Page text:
The old independent core of Peter supports the idea of guards on the tomb, meaning it also supports the crucifixion, the tomb, and the resurrection, empty tomb.

What this means for us so far is that the stamp of approval given by inclusion in the canon means several things:

(1) it means the church as a whole already recognized those books as valid based upon the teaching handed down from the Apostles through the Bishops.

(2) That is corroborated historically and can be verified by the extra canonical materials that agree with the readings, such as Thomas and Peter.

(3) The very fact inclusion in the canon is a priori testament to this fact, since apostolic affirmation was part of the criteria.

An examination of how the canon came to be will bear this out. This is written by me based upon the Franzman source above. It's found on my website Doxa> Bible> The Canon: how do they know the got the right books?

this was originally part ofa much longer work, to see the whole thing here's a link: https://religiousapriorijesus-bible.blogspot.com/2011/08/historical-validity-of-gospels-part-1.html

Sunday, October 22, 2023

Discussion on Mystical experience argument

I have been arguing wth atheists on face book. Very few rational discussions.This is one of the few rational discusions I had there, Ths guy,Travis Cottreau, is the nicest and most intelkigent opponent I have found there.

Travis Cottreau

There are a few issues in your blog post. Mystical experience doesn't mean the spirit world exists. It is an experience. People have mystical experience in lots of extreme situations including but not exclusively psychedelics.

I think jumping to god existing from this is a bit of a stretch. I think it's good to collect the information and talk about it. I don't think it quite means what you think it means.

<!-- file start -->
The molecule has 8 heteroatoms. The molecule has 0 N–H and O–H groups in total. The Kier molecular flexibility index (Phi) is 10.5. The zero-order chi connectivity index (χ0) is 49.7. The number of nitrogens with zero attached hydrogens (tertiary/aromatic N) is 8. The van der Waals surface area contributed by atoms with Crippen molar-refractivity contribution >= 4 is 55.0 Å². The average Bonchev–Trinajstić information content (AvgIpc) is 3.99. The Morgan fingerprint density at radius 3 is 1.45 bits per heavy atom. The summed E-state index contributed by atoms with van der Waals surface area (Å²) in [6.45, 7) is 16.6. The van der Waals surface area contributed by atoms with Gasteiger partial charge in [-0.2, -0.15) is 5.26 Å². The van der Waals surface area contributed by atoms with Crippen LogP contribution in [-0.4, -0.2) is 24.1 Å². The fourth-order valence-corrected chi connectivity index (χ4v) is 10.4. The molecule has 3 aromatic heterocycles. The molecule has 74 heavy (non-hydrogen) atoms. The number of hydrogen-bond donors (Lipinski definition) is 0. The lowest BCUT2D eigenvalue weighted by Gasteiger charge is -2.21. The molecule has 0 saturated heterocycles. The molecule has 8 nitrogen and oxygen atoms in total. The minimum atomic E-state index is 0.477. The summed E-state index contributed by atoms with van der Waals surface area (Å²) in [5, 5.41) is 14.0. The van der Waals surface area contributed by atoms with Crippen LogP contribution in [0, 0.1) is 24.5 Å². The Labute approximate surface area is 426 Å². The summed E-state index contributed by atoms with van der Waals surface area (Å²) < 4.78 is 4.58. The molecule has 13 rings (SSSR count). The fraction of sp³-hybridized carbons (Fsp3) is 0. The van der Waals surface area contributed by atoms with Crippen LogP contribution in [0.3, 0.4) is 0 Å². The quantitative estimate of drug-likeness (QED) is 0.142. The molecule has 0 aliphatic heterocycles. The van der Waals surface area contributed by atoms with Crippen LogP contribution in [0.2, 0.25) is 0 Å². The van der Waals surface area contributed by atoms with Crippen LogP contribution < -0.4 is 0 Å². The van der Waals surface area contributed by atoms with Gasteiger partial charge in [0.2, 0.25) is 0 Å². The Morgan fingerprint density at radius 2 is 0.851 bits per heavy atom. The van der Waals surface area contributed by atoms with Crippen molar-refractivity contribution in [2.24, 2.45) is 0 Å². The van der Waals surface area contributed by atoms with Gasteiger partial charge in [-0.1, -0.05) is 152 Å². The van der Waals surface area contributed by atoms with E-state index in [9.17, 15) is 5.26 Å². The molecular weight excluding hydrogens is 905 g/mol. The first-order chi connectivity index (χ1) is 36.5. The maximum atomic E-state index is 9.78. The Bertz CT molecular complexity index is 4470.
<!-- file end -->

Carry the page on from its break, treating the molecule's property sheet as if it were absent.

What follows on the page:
Most theories out there for quantum physics and cosmology are WAY ahead of the practical experiments for them, so, they will be theoretical and mathematical. String theory isn't something just you have an issue with. There are lots of psycists who have abandoned it. Note: they move on to something equally incomprehensible to us. Loop quantum gravity say. But they are trying to form a framework that can make predictions. It's a fair thing to do and I wouldn't say "you can't see it so it doesn't exist". If it is able to make predictions, then you assume it is somehow related to reality. I don't get how "god exists" is the same kind of claim. The whole "I can't see/hear/smell god" is a dumb argument. What they should be saying is that there doesn't seem to be a difference between no god and a god that doesn't interact with the world in any way that we can detect.
Reply 30m Joe Hinman

Travis Cottreau my argument is that the experience has more empiricism behind it than do these theories of physics which are only backed mathematically,The link between the experience and God is easy, logical, and obvious. God is in the content of the experience, Itis n experience of Gd so say 90% if those who have it. its the basis of religion, it;s in every religion, the experiences are all they same even though they should not be. they means theres an external reality,